Confluence Scours Versus Incised Valleys: Examples From the Cretaceous Ferron Notom Delta, South East Utah
Confluence scours in braided rivers occur where channel threads join together, producing erosional relief that may be considerably deeper than average channel depth. Based on studies of the continental-scale Ganges-Brahmaputra river system, it has been observed that the maximum depth of confluence scours by autocyclic process may reach up to four to five times the average depth of the incoming channels. Considering the possibility of such massive scours within an ancient fluvial system, it was argued that allogenically produced incised valleys at sequence boundaries should only be properly defined in ancient systems if the erosional relief is more than five times average channel depth. Based on well-exposed confluence scours examples within a Cretaceous-age compound incised valley system in the Notom delta complex of the Ferron Sandstone Member, Utah this study shows that confluence scours have diagnostic fill facies (single set of large steep foresets) and do not produce multi-storey sand bodies. A confluence scour fill produces a single story body in which a 5th order scour is filled with unit bar foresets, which in turn are overlain by a 4th order surface capped by compound bar deposits. The storey thickness within the confluence scour does not represent the average channel depth since confluence scours allow preservation of the deepest parts of channels as well as fully preserved storeys. Therefore, we argue that interpretation of incised valleys in the ancient system associated with a sequence boundaries should not be based on the depth of the erosional surface versus the number of average preserved channel stories. Rather, it should be defined by the erosional relief that is significantly deeper than the thickest fully preserved storeys, which in a braided stream are likely to represent confluence scour fills.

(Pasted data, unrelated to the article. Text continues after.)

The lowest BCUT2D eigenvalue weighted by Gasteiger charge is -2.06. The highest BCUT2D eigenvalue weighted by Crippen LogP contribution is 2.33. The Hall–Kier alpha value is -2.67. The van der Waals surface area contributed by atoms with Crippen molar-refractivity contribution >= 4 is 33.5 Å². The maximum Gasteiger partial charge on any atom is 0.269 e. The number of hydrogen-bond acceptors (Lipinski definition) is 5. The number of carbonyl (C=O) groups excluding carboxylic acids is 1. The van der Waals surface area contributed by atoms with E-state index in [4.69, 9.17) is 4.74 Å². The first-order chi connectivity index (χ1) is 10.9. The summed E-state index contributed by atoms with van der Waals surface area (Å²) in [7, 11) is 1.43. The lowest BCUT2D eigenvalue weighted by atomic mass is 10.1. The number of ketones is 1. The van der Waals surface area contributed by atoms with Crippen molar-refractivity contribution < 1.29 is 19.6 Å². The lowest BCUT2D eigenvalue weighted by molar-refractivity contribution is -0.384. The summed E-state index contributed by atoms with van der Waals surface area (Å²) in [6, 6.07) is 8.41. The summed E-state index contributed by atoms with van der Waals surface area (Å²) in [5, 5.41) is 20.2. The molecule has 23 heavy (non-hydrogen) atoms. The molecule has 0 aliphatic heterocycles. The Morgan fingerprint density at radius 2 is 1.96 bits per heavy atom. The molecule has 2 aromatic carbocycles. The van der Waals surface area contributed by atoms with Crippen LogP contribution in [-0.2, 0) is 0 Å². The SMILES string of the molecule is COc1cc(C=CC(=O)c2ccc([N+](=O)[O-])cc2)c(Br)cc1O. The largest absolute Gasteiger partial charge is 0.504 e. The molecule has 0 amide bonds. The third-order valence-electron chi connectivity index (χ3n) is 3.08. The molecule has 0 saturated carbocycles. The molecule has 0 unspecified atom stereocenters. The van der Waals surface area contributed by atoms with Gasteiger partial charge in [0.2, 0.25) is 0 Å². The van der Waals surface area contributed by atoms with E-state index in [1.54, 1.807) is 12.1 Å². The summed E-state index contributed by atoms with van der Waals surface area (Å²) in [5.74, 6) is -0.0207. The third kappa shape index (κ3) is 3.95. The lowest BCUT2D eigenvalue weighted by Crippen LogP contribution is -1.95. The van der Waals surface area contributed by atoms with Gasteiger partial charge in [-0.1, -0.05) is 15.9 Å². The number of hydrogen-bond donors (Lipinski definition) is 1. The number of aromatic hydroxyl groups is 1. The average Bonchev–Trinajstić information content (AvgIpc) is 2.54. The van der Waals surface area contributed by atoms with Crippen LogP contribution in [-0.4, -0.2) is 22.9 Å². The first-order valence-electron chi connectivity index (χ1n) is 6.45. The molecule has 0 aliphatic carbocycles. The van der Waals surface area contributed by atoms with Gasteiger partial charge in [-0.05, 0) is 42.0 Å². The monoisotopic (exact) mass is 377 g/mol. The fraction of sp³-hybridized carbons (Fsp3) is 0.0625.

AAPG Datapages/Search and Discovery Article #90216 ©2015 AAPG Annual Convention and Exhibition, Denver, CO., May 31 - June 3, 2015